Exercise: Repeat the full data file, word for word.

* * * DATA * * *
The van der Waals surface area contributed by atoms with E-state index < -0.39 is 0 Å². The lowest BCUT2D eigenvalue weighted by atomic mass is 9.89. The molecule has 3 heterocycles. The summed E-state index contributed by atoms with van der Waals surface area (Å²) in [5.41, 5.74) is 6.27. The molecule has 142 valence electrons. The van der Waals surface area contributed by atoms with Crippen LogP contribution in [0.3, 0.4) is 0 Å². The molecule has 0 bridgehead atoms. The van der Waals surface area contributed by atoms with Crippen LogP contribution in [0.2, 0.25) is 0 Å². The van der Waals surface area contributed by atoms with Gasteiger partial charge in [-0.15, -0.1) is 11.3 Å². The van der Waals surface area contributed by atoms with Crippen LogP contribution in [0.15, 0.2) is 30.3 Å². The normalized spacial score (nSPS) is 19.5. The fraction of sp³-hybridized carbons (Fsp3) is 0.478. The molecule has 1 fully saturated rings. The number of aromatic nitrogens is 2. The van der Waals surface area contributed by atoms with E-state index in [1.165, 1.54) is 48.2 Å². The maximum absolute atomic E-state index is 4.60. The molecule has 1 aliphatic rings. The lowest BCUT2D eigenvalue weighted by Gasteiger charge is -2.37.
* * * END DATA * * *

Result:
The van der Waals surface area contributed by atoms with E-state index < -0.39 is 0 Å². The lowest BCUT2D eigenvalue weighted by atomic mass is 9.89. The molecule has 3 heterocycles. The summed E-state index contributed by atoms with van der Waals surface area (Å²) in [5.41, 5.74) is 6.27. The molecule has 142 valence electrons. The van der Waals surface area contributed by atoms with Crippen LogP contribution in [0.3, 0.4) is 0 Å². The molecule has 0 bridgehead atoms. The van der Waals surface area contributed by atoms with Crippen LogP contribution in [0.2, 0.25) is 0 Å². The van der Waals surface area contributed by atoms with Gasteiger partial charge in [-0.15, -0.1) is 11.3 Å². The van der Waals surface area contributed by atoms with Crippen LogP contribution in [0.15, 0.2) is 30.3 Å². The normalized spacial score (nSPS) is 19.5. The fraction of sp³-hybridized carbons (Fsp3) is 0.478. The molecule has 1 fully saturated rings. The number of aromatic nitrogens is 2. The van der Waals surface area contributed by atoms with E-state index in [1.165, 1.54) is 48.2 Å². The maximum absolute atomic E-state index is 4.60. The molecule has 1 aliphatic rings. The lowest BCUT2D eigenvalue weighted by Gasteiger charge is -2.37.